They already did that- go back and look at the comments when Reagan was diagnosed with Alzheimer’s; the favored classy statement from the Left was that he had been afflicted while in office designing his program. They can say what they want- the countries worked when those two were operating, they did less well after the two of them left the scene.

  5. Claire Berlinski
    C

    Emma Thompson’s an interesting idea. But not perfect, either. Thatcher herself had far more star power, more command, more charisma. Honestly, I’m not sure who the right choice would be. You need a real, old-fashioned movie star, someone who dominates the screen. There needs to be enough physical resemblance that the lack thereof isn’t distracting. She’ll need to be able to play Thatcher from her early parliamentary years to her decline, so she can neither be too old nor too young … it’s a tough casting problem.

    Meryl Streep was great as Anna Wintour. That’s an argument in her favor.

  6. StickerShock

    Margaret Thatcher looking back on her career with sadness —- but seen through the prism of a liberal’s view of what warrants this sadness —- is where the problem lies for me. I’m guessing the remarkable accomplishments will be downplayed and the dementia played up. I have had family members suffer from dementia. Had anyone chosen to portray them on stage or screen, I’d want the productive, active portions of their lives featured. Certainly not the dementia. Of course it is not shameful, but it is very, very sad. The choice to highlight this portion of Mrs. Thatcher’s life story, when there are so many world shaking triummphs to celebrate, could only be tied to nefarious motives.

  7. Jonathan Matthew Gilbert

    I still think there’s more to it *if* they’re actually that upset, but what I really can’t wrap my head around the idea of Margaret Thatcher looking back with regret. Margaret Thatcher doesn’t have regrets. A sense of bitter satisfaction? Sure. Vindictiveness? Absolutely. But no regrets. And since the plot of the movie has also been described as being the two weeks leading up to the Falkland Islands War…why would she look back with sadness and regret? It was one of the moments when she was found to be most true.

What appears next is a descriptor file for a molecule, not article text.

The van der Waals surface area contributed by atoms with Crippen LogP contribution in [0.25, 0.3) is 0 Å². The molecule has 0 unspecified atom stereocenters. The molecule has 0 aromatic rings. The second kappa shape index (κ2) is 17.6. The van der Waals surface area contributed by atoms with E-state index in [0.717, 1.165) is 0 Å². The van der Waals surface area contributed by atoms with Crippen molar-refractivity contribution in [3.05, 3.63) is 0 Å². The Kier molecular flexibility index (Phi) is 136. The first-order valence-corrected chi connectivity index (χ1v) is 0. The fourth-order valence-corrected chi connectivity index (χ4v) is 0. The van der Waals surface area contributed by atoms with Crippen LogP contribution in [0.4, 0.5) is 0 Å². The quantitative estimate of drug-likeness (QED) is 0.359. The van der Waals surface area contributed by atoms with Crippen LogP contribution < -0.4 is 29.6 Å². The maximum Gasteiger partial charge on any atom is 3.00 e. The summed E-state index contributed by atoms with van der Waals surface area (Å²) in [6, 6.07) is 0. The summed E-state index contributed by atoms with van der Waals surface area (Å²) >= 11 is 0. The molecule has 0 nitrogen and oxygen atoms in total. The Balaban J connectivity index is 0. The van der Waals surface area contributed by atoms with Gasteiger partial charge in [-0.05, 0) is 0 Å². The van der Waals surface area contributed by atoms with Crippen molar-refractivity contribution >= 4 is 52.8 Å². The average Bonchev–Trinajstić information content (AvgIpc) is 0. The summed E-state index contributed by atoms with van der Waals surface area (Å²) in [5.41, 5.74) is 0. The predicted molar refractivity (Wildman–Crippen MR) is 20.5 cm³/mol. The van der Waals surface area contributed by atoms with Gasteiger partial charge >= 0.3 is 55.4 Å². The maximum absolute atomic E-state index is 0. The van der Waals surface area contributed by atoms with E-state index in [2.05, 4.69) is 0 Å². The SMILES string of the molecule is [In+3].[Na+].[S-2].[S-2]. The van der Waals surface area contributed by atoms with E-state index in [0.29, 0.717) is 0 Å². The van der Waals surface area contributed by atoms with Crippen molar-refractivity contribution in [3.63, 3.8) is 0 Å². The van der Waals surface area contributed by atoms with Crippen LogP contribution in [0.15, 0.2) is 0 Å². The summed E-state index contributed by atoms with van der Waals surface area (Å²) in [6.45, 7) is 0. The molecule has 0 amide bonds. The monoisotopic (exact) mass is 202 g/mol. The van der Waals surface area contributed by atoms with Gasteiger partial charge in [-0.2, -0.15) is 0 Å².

8. Claire Berlinski
    C
    Emily Esfahani Smith: Claire – what are your thoughts on Meryl Streep playing Thatcher? And what’s your favorite Margaret Thatcher story? · Jul 19 at 10:10am

    I don’t think she’s a terrible choice–she’s a good, versatile actress–but I don’t think she’s a brilliant choice, either. I suspect ultimately she can only really be played by someone to whom every subtlety of the British class structure is instinctively apparent. Jonathan, who would be your dream choice?

    If you go by how often I repeat it, you’d have to conclude that my favorite story is one told to me by Charles Powell:

    In the mid-1980s, the prime minister was urged by her foreign office, against her better judgment, to receive a notorious Congolese communist at 10 Downing Street No sooner had the hapless Marxist seated himself in her drawing room than she fixed him with an acid glare and said, “I hate Communists.” Mortified, the translator stammered, then rendered Thatcher’s comments thus: “Prime Minister Thatcher says that she has never been wholly supportive of the ideas of Karl Marx.” One trusts that the visitor nonetheless guessed from her expression where he stood.

  9. Jonathan Matthew Gilbert

    On screen? (I already have my dream choice for stage, the glorious Carolann Page) I actually thought Lindsay Duncan knocked it out of the ballpark already in “Margaret,” but a few days ago a friend of mine suggested Emma Thompson and at first I totally wrote it off but…it kept coming back. She would bring the same caliber of ability as Meryl Streep, and yet would understand every nuance of the British class system, and I think with her it would come off as something more than just an exercise. I respect Meryl quite a lot, but this just doesn’t feel right. Of course, neither does the same director who brought us the film adaptation of “Mamma Mia,” though.

  10. Jonathan Matthew Gilbert

    Fiona Shaw. But not enough of a “name,” of course. Of the “names,” Meryl probably is about as good as it could get.